Other studios have decided it’s not worth the risk. Many theatrical releases this year continue to be pushed to 2021, and still others have gone to streaming. Disney this week said it was moving its recording of stage phenomenon “Hamilton” to Disney Plus. Universal is preparing to release its big summer comedy, Judd Apatow’s “The King of Staten Island,” starring and inspired by the life of Pete Davidson, as a digital rental next month.
But Warner Bros. executives privately believe their situation is different. Nolan has an unprecedented track record in modern Hollywood. Known for directing the massively profitable “Dark Knight” Batman movies, it’s his other films that have become eye-catchers — original concepts that succeed at a franchise level.
Nolan’s last three non-Batman movies — “Inception” (2010), “Interstellar” (2014) and “Dunkirk” (2017) — have collectively grossed more than $2 billion in theaters worldwide, making him the most bankable director brand of the past decade. Like Steven Spielberg in an earlier era, moviegoers buy tickets simply because his name is on a film. If his films have showed a new path in previous summers — they disproved tropes about original stories, about character-driven superheroes and about period movies — why, Warner Bros. executives wonder, can’t he do it again?
Some theater owners, though, say appetite may not be enough when capacity is so limited.
Many theaters run on narrow margins even when they’re selling out weekend shows. Operating screens at 20 or 30 percent to abide by social distancing rules, they say, will all but guarantee losses.
“You’re talking about a business where many of us normally lose money five out of seven days of the week,” said Andrew Mencher, programming director for Washington’s Avalon Theatre. “And now you’re taking the two days of the week that you hope to turn a profit and saying you can only let in 30 percent of the people?”
Even if “Tenet” could end up in the black, Mencher said, he thought it a long shot that the film could reopen theaters for anyone else.
“For this to have a chance to work you need to make sure it has a lot of screens at each multiplex over many weeks,” he said; that would help the movie compensate for reduced capacity with a lot of showings. “So you basically have to make sure it would be the only movie in theaters for months.”
Housed in a nearly 100-year-old venue, the Avalon is a linchpin of the Northwest Washington cultural scene, showing a mix of studio, independent and classic films. But like other theaters, including some in recently reopened Georgia, the Avalon has made no concrete plans to reopen as it tries to figure out the new economic and public-health realities.
Those health concerns could potentially throw a monkey wrench into “Tenet,” too. Warner Bros. executives acknowledge they will release the film only if the country’s two largest markets, New York and Los Angeles, are fully open. That prospect is still uncertain. New York Gov. Andrew M. Cuomo (D) has said movie theaters can unlock their doors in the fourth phase, the final one, of the state’s reopening on an as-yet unknown date.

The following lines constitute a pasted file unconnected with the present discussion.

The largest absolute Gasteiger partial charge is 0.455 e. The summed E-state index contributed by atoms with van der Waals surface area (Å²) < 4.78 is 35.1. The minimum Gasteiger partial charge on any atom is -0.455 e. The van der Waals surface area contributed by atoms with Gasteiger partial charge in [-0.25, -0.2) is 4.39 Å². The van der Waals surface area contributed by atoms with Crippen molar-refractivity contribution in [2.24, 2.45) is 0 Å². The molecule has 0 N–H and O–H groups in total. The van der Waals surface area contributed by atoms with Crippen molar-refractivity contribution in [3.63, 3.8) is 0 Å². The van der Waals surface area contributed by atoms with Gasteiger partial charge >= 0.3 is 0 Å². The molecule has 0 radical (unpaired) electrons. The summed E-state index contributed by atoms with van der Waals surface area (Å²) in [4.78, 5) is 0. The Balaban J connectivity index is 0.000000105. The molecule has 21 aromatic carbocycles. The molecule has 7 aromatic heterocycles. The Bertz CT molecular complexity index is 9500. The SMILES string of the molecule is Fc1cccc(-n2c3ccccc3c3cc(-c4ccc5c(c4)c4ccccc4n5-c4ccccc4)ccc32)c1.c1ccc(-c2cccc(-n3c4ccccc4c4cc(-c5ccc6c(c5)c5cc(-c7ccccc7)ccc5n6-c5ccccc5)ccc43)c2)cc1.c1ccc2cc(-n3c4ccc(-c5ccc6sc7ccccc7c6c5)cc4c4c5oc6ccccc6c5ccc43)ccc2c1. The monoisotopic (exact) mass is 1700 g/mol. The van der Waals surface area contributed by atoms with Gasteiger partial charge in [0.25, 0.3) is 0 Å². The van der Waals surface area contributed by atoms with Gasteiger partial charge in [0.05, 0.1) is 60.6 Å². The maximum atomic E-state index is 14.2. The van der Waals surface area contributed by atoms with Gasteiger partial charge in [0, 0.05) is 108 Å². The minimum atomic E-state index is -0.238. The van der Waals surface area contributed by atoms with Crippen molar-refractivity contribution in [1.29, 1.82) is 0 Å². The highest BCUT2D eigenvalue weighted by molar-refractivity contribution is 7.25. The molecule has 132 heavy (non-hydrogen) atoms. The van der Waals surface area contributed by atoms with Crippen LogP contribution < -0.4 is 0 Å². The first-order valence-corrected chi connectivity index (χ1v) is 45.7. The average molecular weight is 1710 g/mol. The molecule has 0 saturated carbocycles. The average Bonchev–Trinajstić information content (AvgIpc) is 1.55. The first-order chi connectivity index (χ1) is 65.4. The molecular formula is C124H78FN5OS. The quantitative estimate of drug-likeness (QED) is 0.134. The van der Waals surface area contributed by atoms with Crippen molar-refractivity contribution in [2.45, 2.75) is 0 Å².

California Gov. Gavin Newsom (D) has said movie theaters will come in the state’s Stage 3, but that date also hasn’t been set, and will vary by region.
Adding a further wrinkle were comments Tuesday from Los Angeles County public health director Barbara Ferrer, who said stay-at-home orders in the county, the hardest hit in California, could go well into the summer.
Warner Bros. has some time to pivot should the coronavirus situations not improve. While “Tenet” marketing must begin in the next few weeks, it is mainly what Hollywood terms “awareness” marketing — more general and lower-cost spots just meant to put the title into consumer consciousness. More expensive “purchase-intent” marketing would not begin until late June, giving Warner Bros. time for an about-face. (Another movie, the independent thriller “Unhinged” starring Russell Crowe, has also been scheduled for July.)
Upping the stakes for Warner Bros. is that the movie comes at a time of transition for the studio and its parent company.
WB named a new chair and chief executive, Ann Sarnoff, last summer while parent company WarnerMedia named a new CEO, Jason Kilar, last month. Later this month WarnerMedia will launch HBO Max, an attempt by it and owner AT&T to take on the streaming competition of Disney Plus and Netflix. A summer release would put the movie on the service in time for Christmas and could be a subscription driver; a delay would remove a key tool to attract customers.
There has been no talk, multiple WarnerMedia insiders say, of releasing the film on streaming early.
But some wonder if that shouldn’t be part of the strategy.
John Sloss, a film producer, is among a small but growing group of industry players asking if a hybrid model might make sense.
“If theaters tried playing the movie for a few weeks and people were not coming out, I’m not sure Warner Bros. couldn’t turn it into” a digital rental, he said, suggesting a third way the “Inception” top could go. “Especially if you brought theaters into revenue-sharing. It could be a pretty good backup plan.”